For my part, I was never included in any discussions about the attitude to Liberty GB's presence. There is ongoing debate within the trade union movement as to when it is right not to give a platform to racist and fascist candidates. I certainly sympathise with the organisers in not wanting to invite a candidate whose Party Manifesto expresses views that many would find divisive and dangerous. Their stated education policy would be laughable if it wasn't so offensive: to "limit the funding of schools to a base amount ... with any extra spending raised by the local authority. This will mean that inner-city schools with multicultural vanity projects will have to raise money through taxes from their own multicultural population".

However, the reasons that I gave to the organisers to include me on the platform also provided genuine reasons why Liberty GB could have been excluded, while remaining within electoral law.

As a trade unionist and socialist, with a proud record of fighting racism locally, I am only too happy to explain how such right-wing parties only serve to divide communities, as they try to unfairly scapegoat migrants for a lack of decent jobs, homes and services. Those threats should be blamed on the permanent diet of austerity being offered by the main parties, not on minorities. However, TUSC also points out that there is a genuine danger that, unless these austerity policies are reversed as we demand, then fringe racist parties could start to gain backing, threatening the unity of our local community.

UPDATE: Friday April 24th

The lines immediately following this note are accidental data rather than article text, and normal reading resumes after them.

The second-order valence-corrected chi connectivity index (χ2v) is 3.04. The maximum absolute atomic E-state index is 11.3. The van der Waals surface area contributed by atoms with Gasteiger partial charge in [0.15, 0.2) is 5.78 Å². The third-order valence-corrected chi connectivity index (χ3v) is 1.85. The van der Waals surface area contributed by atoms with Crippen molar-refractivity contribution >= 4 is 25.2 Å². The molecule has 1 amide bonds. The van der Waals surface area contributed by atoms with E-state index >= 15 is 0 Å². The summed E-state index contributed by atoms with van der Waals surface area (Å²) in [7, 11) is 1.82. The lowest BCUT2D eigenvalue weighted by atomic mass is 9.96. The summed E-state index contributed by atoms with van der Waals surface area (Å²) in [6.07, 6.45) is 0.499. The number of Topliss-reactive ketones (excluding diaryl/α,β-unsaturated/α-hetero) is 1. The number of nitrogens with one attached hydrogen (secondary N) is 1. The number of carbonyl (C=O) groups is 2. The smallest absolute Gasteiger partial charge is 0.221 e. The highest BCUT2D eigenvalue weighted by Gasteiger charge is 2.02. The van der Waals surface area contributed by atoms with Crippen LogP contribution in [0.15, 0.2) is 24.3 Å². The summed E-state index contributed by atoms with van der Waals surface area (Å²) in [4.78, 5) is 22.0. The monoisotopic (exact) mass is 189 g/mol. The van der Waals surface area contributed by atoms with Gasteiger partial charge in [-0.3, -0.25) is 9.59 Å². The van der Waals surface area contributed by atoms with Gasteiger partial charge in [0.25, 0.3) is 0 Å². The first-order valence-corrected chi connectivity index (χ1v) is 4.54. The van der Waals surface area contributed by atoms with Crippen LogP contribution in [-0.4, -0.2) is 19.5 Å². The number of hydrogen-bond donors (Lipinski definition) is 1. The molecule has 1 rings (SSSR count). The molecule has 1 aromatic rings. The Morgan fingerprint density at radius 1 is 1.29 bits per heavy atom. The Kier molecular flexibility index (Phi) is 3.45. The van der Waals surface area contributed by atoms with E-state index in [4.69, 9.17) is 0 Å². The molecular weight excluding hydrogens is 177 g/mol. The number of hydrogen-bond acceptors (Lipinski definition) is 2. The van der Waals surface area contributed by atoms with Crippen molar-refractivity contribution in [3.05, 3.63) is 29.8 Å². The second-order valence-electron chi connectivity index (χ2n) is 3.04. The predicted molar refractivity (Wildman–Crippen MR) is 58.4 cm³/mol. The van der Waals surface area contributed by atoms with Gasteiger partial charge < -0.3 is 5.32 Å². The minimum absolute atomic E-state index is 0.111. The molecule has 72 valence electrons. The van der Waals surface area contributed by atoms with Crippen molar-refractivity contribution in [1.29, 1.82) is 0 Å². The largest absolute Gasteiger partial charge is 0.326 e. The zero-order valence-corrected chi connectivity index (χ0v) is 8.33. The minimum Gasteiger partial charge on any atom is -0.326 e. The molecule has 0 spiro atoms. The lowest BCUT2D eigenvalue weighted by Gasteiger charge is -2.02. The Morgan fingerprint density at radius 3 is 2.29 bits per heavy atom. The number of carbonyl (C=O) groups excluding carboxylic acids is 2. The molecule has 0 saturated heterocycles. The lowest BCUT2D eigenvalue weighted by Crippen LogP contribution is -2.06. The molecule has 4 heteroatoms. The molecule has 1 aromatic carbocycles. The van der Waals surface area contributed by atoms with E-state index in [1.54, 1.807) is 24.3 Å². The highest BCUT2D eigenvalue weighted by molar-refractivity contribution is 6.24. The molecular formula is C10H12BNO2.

Regrettably, I received an email today from the Penge Forum saying that their hustings next week has also been cancelled. 

Understandably, voters on local forums are angered that, unless '38 degrees' can secure a venue for their event, there will be no further public hustings where they can hear local candidates speak together.

Firstly, I should make clear that TUSC has not been included in any discussions about cancelling hustings and I also share in the disappointment that the meetings are not going ahead. As well as denying local voters the chance to hear the debate, TUSC of course also loses an opportunity to put across our policies too (opportunities which are being unfairly denied us too often already, despite us standing in 130 constituencies.)

Given their divisive views, I would prefer not to have to share a platform with Liberty GB at all but, if the choice is between having no hustings at all and sitting alongside them, then the choice seems clear. A tiny right-wing party, standing in only a handful of seats, should not become a reason why voters in Lewisham West and Penge are denied the chance to hear from their prospective candidates.

I am unable to take up Tom Chance's suggestion of a street meeting in Penge tomorrow, as I am one of the organisers of the anti-academies march assembling on Hilly Fields at midday. However, I am keen to see whether, perhaps through our rights to ask for access to rooms for meetings, candidates can assist in making sure a hustings does still take place.

Separately, TUSC is keen to give voters a chance to hear from us at our own public meetings - still taking place in Penge and Forest Hill in the run-up to the Election (see separate listing)